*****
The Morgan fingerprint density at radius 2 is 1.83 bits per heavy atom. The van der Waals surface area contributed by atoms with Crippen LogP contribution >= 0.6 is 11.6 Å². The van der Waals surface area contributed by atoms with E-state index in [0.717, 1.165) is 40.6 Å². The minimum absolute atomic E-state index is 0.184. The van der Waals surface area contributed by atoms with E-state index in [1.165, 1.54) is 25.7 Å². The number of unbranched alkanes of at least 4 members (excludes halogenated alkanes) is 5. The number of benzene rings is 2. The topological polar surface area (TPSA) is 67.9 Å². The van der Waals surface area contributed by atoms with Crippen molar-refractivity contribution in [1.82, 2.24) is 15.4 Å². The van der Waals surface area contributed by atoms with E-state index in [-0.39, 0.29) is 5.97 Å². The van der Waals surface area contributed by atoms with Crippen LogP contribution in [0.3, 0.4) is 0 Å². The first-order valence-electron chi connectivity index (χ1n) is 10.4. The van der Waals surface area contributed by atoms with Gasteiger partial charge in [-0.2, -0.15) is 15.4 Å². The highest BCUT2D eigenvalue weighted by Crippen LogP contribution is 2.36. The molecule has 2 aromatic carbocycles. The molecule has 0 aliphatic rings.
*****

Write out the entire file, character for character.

The Morgan fingerprint density at radius 2 is 1.83 bits per heavy atom. The van der Waals surface area contributed by atoms with Crippen LogP contribution >= 0.6 is 11.6 Å². The van der Waals surface area contributed by atoms with E-state index in [0.717, 1.165) is 40.6 Å². The minimum absolute atomic E-state index is 0.184. The van der Waals surface area contributed by atoms with E-state index in [1.165, 1.54) is 25.7 Å². The number of unbranched alkanes of at least 4 members (excludes halogenated alkanes) is 5. The number of benzene rings is 2. The topological polar surface area (TPSA) is 67.9 Å². The van der Waals surface area contributed by atoms with Crippen molar-refractivity contribution in [1.82, 2.24) is 15.4 Å². The van der Waals surface area contributed by atoms with E-state index in [-0.39, 0.29) is 5.97 Å². The van der Waals surface area contributed by atoms with Crippen LogP contribution in [0.3, 0.4) is 0 Å². The first-order valence-electron chi connectivity index (χ1n) is 10.4. The van der Waals surface area contributed by atoms with Gasteiger partial charge in [-0.2, -0.15) is 15.4 Å². The highest BCUT2D eigenvalue weighted by Crippen LogP contribution is 2.36. The molecule has 2 aromatic carbocycles. The molecule has 0 aliphatic rings.